Share Your Stories From the Holiday Table

Last year, GLAAD partnered with Mitchell Gold, editor of the anthology Crisis, to urge folks to share their stories with friends and family during the holiday season. That’s exactly what my family did this year.  Our big annual holiday dinner included the usual grandparents, aunts, uncles, and cousins, along with three of us openly gay grandchildren.
Mitchell Gold's book <i> Crisis</i> explores the experiences of gay youth.

CRISIS examines the overwhelming effects of prejudice and discrimination on the lives of gay youth.

In preparation for our big meal, my mom added one task to her list of things to do - to call everyone coming over for dinner and let them know we were having two special guests: my brother and my cousin’s partners. To my mom’s surprise, everyone was just fine with the inclusion of our gay family members. I wasn’t too surprised, though. I work for GLAAD, and every day I get to see examples demonstrating that our work is making a difference in eliminating homophobia. As part of being GLAAD’s Central Region Media Field Strategist, I work to ensure media coverage of our community in the region (which includes my family’s home base, Ohio) is fair, accurate, and inclusive. Going into the holiday season, I knew that my extended family has been seeing more and more images of gay and transgender people in the media regularly, and that these positive portrayals are inevitably playing a role in changing their hearts and minds. My grandma’s reaction to the news that two new members of the family would be joining our holiday meal was amazing. I know how important the media advocacy work we do here at GLAAD is, but it hit home for me as I watched my grandmother simply smile and say, “That’s great. You know this guy on one of my soaps, he’s gay. I love all my grandchildren, this doesn’t change anything.”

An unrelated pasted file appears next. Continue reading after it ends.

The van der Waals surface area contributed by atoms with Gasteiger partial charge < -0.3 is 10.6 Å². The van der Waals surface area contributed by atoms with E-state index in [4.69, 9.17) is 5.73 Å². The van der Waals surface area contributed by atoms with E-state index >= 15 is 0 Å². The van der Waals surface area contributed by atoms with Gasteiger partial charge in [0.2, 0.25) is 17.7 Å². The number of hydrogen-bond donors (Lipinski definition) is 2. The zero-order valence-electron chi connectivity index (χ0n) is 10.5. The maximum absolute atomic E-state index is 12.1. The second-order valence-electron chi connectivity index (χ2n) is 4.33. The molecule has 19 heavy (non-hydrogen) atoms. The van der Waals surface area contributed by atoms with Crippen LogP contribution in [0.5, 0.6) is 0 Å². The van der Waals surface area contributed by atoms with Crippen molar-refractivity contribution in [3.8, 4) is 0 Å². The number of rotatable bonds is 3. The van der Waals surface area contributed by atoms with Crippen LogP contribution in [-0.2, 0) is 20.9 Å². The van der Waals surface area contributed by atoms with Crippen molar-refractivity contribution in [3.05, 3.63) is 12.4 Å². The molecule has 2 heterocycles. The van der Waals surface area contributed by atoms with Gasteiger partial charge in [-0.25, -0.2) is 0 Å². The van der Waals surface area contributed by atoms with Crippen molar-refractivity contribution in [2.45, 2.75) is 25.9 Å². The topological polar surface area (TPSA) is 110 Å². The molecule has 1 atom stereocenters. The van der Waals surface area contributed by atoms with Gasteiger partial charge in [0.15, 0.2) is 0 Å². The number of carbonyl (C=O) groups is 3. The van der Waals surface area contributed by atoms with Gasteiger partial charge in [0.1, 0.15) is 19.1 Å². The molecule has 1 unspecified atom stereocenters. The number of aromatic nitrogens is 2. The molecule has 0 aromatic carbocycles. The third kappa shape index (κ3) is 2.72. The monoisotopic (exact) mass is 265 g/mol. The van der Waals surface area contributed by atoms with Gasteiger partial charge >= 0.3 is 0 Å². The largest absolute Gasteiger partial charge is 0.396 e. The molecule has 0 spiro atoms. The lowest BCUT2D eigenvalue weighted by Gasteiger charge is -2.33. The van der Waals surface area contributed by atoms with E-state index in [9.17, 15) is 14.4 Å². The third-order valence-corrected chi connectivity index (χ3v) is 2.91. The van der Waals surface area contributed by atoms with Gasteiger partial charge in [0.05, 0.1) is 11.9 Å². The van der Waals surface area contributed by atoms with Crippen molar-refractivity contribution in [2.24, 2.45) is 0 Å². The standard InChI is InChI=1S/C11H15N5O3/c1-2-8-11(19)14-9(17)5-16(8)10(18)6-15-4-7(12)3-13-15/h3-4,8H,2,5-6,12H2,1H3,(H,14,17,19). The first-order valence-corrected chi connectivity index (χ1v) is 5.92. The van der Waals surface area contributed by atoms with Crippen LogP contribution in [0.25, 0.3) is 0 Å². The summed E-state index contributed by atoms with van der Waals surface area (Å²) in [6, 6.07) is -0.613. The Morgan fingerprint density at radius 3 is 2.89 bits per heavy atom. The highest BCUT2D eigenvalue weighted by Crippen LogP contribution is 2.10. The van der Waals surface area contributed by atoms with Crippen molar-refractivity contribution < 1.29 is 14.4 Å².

The actors who play Luke and Noah on <i> As the World Turns </i> received a GLAAD Media Award this year.

The actors who play Luke and Noah on As the World Turns received a GLAAD Media Award this year.

Towards the end of 2008, GLAAD commissioned a poll from Harris Interactive, the results of which told us that if someone knows a gay person, they are more likely to favor legal protections for our community. In fact, 19% of survey respondents reported that their feelings toward gay and lesbian people have become more favorable over the past five years. The number one factor for this change of heart was knowing someone who is gay or lesbian. I firmly believe that the fact that my brother, my cousin, and I have all come out to our family, coupled with the fact that my family regularly sees fair and accurate media coverage of our community has made all the difference. Not only have we built up a great group of allies in our extended family, but we’ve paved the way for any future family members who may be gay. They will be comforted to know that Grandma loves Luke and Noah on As the World Turns, and that openly gay folks are welcomed to our family’s holiday meal table every year. Please feel free to share your story from the holidays in the comments section below.